It was in 2010 that Real Salt Lake was able to trade for 16-year-old standout Luis Gil after Kansas City gained his rights in a lottery.  This may live down as one of the biggest moves RSL ever made in their short history.  Real was originally criticized for not giving the young guy any time in his first season in Salt Lake.  He spent most of his time being trained and being loaned out to second-tier teams.  He’s obviously moved on from that and made his mark.  But believe me, at the tender age of 18, Luis still has a lot left in him and he’ll definitely improve more and more over the years.

The 2011 Superdraft wasn’t very eventful for Real.  They traded away most of their picks and the only guys they picked up were sent home from the preseason camp.

Luckily for RSL fans, Real had an amazing 2012 MLS Superdraft.  Former player-turned-scout Andy Williams ranked the college guys he saw at the combine and Real ended up taking Enzo Martinez, the man that occupied Andy’s top spot with their first round pick, the 7th overall pick.  It was amazing to most that Enzo even dropped that low!  Enzo will probably end up a lot like Gil.  He’ll be a project player his first season and he’ll hopefully start making an impact inf the following years.  The second round pick didn’t really go anywhere.  Diogo De Almedia didn’t end up being a very good fit for RSL.  The club waived him and picked up Chris Estridge in Diogo’s place.  The third round draft pick ended up being a huge one once again for Real.  They picked up the unknown superstar, Sebastian Velasquez, a junior college player.  He was only the second junior college player to ever be selected in the Superdraft.  (The first was Yura Movsisyan, a very notable former RSL forward.)  With their Supplemental Draft pick, Real selected Emiliano Bonfigli, a young player who has played professionally in South and Central America.  He’s ended up being pretty good for Real.  I honestly think he could break in to the starting lineup in a year or so.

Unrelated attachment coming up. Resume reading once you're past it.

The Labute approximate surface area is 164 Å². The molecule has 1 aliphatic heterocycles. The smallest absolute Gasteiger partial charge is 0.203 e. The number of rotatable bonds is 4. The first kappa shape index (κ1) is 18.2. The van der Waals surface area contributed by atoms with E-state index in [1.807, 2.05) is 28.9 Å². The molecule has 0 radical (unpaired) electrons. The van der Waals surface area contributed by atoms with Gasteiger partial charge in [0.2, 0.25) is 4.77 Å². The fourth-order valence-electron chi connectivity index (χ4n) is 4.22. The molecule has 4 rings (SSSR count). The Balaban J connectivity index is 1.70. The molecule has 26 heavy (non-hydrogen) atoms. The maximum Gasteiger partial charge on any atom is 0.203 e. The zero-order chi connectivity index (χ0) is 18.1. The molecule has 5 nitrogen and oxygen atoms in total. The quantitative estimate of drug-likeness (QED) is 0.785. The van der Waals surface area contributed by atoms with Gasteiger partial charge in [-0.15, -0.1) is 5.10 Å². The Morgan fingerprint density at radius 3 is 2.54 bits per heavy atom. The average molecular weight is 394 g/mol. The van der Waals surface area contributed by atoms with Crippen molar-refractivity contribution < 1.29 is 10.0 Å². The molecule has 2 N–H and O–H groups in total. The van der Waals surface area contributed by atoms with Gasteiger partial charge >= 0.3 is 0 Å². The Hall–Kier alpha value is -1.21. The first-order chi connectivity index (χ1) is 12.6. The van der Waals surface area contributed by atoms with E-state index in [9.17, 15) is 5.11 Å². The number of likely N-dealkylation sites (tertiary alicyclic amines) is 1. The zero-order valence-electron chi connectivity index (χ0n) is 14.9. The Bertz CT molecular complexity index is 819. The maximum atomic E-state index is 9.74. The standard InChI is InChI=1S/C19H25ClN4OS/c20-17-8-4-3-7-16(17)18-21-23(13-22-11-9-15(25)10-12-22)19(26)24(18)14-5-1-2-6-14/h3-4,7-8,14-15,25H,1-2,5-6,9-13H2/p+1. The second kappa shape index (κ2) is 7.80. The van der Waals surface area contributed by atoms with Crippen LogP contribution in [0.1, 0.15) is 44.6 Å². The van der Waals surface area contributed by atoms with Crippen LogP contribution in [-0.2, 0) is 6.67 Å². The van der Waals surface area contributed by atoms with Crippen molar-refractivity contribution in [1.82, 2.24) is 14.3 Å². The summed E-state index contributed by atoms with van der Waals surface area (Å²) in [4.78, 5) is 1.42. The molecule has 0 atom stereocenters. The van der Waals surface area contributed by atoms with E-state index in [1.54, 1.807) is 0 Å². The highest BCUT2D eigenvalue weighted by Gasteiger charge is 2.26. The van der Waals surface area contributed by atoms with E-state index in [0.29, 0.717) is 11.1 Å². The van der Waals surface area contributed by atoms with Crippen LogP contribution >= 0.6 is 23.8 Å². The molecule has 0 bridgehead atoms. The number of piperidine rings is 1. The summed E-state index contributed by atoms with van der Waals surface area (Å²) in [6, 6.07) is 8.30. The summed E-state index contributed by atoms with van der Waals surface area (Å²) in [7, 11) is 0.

I believe that the reason that RSL’s younger players have been doing so fantastic lately isn’t so much to do with their skill (although that is a huge a factor) but rather the way they fit so well into the “RSL Way” and how the coaching staff is careful with bringing them in.

I also think that one of the biggest factors in Real’s recent ability to sign such great and young players is their choice to take risks where other MLS teams really haven’t dared to.  They don’t pick the biggest college guys, they pick guys that sometimes just haven’t had the same opportunities all the college players have had and are looking for a chance to shine and will do anything they can to get to the top stage.


The effect of the subersub


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Real Salt Lake have come to expect drama to the final whistle this season.  Late goals have always been a dominant characteristic of RSL.  This season has been jam-packed with them.  And the cool thing is, they’re not all coming from starters.  Lots of them are either built-up by, assisted by, or scored by substitutions.  (Bravo coaching staff!)

I really believe it has to do with the belief that all the players have in the RSL Way.  You never see Real falling back in the closing stages.  You see them pressing forward, keeping possession to attack.  It’s really great to watch, especially when the fans all know a goal is just around the corner.  The atmosphere inside Rio Tinto Stadium becomes electric.  It’s really fantastic.